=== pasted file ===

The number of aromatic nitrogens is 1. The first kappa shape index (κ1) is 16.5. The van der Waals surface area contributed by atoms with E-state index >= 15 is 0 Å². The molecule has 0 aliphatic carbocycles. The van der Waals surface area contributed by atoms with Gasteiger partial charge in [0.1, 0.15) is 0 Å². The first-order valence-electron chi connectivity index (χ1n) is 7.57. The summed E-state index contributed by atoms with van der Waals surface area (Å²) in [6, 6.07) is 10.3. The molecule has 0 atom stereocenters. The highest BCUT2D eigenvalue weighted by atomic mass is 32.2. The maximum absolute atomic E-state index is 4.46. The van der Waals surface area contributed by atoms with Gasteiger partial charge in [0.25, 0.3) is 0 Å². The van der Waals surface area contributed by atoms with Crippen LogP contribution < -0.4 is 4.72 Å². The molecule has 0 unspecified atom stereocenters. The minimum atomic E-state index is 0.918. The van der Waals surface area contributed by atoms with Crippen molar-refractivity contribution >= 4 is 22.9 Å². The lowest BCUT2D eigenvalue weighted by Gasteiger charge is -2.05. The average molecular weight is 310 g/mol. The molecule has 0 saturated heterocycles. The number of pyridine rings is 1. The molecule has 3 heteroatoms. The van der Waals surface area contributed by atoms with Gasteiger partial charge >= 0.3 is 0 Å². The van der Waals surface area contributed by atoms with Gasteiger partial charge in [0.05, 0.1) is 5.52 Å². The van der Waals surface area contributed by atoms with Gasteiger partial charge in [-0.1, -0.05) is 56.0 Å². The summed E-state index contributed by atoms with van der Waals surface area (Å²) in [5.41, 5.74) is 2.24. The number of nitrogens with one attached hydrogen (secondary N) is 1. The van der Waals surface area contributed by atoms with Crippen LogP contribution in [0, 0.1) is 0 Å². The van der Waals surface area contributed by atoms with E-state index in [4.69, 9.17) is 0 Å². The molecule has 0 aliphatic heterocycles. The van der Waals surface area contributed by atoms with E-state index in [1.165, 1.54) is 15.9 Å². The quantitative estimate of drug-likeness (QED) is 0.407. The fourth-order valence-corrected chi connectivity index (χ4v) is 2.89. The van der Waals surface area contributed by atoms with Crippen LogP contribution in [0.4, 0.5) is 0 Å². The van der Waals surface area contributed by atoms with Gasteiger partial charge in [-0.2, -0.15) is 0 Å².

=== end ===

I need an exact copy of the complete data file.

The number of aromatic nitrogens is 1. The first kappa shape index (κ1) is 16.5. The van der Waals surface area contributed by atoms with E-state index >= 15 is 0 Å². The molecule has 0 aliphatic carbocycles. The van der Waals surface area contributed by atoms with Gasteiger partial charge in [0.1, 0.15) is 0 Å². The first-order valence-electron chi connectivity index (χ1n) is 7.57. The summed E-state index contributed by atoms with van der Waals surface area (Å²) in [6, 6.07) is 10.3. The molecule has 0 atom stereocenters. The highest BCUT2D eigenvalue weighted by atomic mass is 32.2. The maximum absolute atomic E-state index is 4.46. The van der Waals surface area contributed by atoms with Gasteiger partial charge in [0.25, 0.3) is 0 Å². The van der Waals surface area contributed by atoms with Crippen LogP contribution < -0.4 is 4.72 Å². The molecule has 0 unspecified atom stereocenters. The minimum atomic E-state index is 0.918. The van der Waals surface area contributed by atoms with Crippen molar-refractivity contribution >= 4 is 22.9 Å². The lowest BCUT2D eigenvalue weighted by Gasteiger charge is -2.05. The average molecular weight is 310 g/mol. The molecule has 0 saturated heterocycles. The number of pyridine rings is 1. The molecule has 3 heteroatoms. The van der Waals surface area contributed by atoms with Gasteiger partial charge >= 0.3 is 0 Å². The van der Waals surface area contributed by atoms with Gasteiger partial charge in [0.05, 0.1) is 5.52 Å². The van der Waals surface area contributed by atoms with Gasteiger partial charge in [-0.1, -0.05) is 56.0 Å². The summed E-state index contributed by atoms with van der Waals surface area (Å²) in [5.41, 5.74) is 2.24. The number of nitrogens with one attached hydrogen (secondary N) is 1. The van der Waals surface area contributed by atoms with Crippen LogP contribution in [0, 0.1) is 0 Å². The van der Waals surface area contributed by atoms with E-state index in [4.69, 9.17) is 0 Å². The molecule has 0 aliphatic heterocycles. The van der Waals surface area contributed by atoms with E-state index in [1.165, 1.54) is 15.9 Å². The quantitative estimate of drug-likeness (QED) is 0.407. The fourth-order valence-corrected chi connectivity index (χ4v) is 2.89. The van der Waals surface area contributed by atoms with Crippen LogP contribution in [0.4, 0.5) is 0 Å². The van der Waals surface area contributed by atoms with Gasteiger partial charge in [-0.2, -0.15) is 0 Å².